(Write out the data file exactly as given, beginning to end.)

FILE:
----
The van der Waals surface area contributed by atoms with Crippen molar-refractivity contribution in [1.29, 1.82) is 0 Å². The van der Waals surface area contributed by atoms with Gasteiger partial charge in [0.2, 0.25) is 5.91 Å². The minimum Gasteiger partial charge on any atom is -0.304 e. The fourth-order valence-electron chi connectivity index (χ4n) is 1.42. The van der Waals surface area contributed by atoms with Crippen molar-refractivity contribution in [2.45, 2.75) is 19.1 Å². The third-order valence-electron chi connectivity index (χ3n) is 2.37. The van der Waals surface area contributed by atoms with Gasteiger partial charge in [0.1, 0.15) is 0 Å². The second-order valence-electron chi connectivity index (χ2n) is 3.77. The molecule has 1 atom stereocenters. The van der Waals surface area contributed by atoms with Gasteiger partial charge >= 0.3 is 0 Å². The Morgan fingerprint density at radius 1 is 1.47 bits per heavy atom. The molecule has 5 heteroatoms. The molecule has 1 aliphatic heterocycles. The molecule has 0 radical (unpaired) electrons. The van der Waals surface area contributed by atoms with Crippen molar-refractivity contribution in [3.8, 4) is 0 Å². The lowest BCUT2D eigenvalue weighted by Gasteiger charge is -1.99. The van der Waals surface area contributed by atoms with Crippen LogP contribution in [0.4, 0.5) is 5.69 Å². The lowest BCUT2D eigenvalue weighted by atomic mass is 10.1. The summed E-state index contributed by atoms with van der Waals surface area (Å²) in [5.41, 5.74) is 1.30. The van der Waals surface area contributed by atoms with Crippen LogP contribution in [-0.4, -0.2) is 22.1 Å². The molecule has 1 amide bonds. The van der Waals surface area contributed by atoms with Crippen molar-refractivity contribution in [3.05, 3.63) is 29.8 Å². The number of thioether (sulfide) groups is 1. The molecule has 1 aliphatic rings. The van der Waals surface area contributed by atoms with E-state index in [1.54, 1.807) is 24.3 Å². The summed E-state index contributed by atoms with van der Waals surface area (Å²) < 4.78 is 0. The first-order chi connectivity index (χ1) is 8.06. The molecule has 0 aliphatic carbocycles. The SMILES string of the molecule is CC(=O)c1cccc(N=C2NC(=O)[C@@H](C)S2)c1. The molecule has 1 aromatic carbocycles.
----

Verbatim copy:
The van der Waals surface area contributed by atoms with Crippen molar-refractivity contribution in [1.29, 1.82) is 0 Å². The van der Waals surface area contributed by atoms with Gasteiger partial charge in [0.2, 0.25) is 5.91 Å². The minimum Gasteiger partial charge on any atom is -0.304 e. The fourth-order valence-electron chi connectivity index (χ4n) is 1.42. The van der Waals surface area contributed by atoms with Crippen molar-refractivity contribution in [2.45, 2.75) is 19.1 Å². The third-order valence-electron chi connectivity index (χ3n) is 2.37. The van der Waals surface area contributed by atoms with Gasteiger partial charge in [0.1, 0.15) is 0 Å². The second-order valence-electron chi connectivity index (χ2n) is 3.77. The molecule has 1 atom stereocenters. The van der Waals surface area contributed by atoms with Gasteiger partial charge >= 0.3 is 0 Å². The Morgan fingerprint density at radius 1 is 1.47 bits per heavy atom. The molecule has 5 heteroatoms. The molecule has 1 aliphatic heterocycles. The molecule has 0 radical (unpaired) electrons. The van der Waals surface area contributed by atoms with Crippen molar-refractivity contribution in [3.8, 4) is 0 Å². The lowest BCUT2D eigenvalue weighted by Gasteiger charge is -1.99. The van der Waals surface area contributed by atoms with Crippen LogP contribution in [0.4, 0.5) is 5.69 Å². The lowest BCUT2D eigenvalue weighted by atomic mass is 10.1. The summed E-state index contributed by atoms with van der Waals surface area (Å²) in [5.41, 5.74) is 1.30. The van der Waals surface area contributed by atoms with Crippen LogP contribution in [-0.4, -0.2) is 22.1 Å². The molecule has 1 amide bonds. The van der Waals surface area contributed by atoms with Crippen molar-refractivity contribution in [3.05, 3.63) is 29.8 Å². The number of thioether (sulfide) groups is 1. The molecule has 1 aliphatic rings. The van der Waals surface area contributed by atoms with E-state index in [1.54, 1.807) is 24.3 Å². The summed E-state index contributed by atoms with van der Waals surface area (Å²) < 4.78 is 0. The first-order chi connectivity index (χ1) is 8.06. The molecule has 0 aliphatic carbocycles. The SMILES string of the molecule is CC(=O)c1cccc(N=C2NC(=O)[C@@H](C)S2)c1. The molecule has 1 aromatic carbocycles.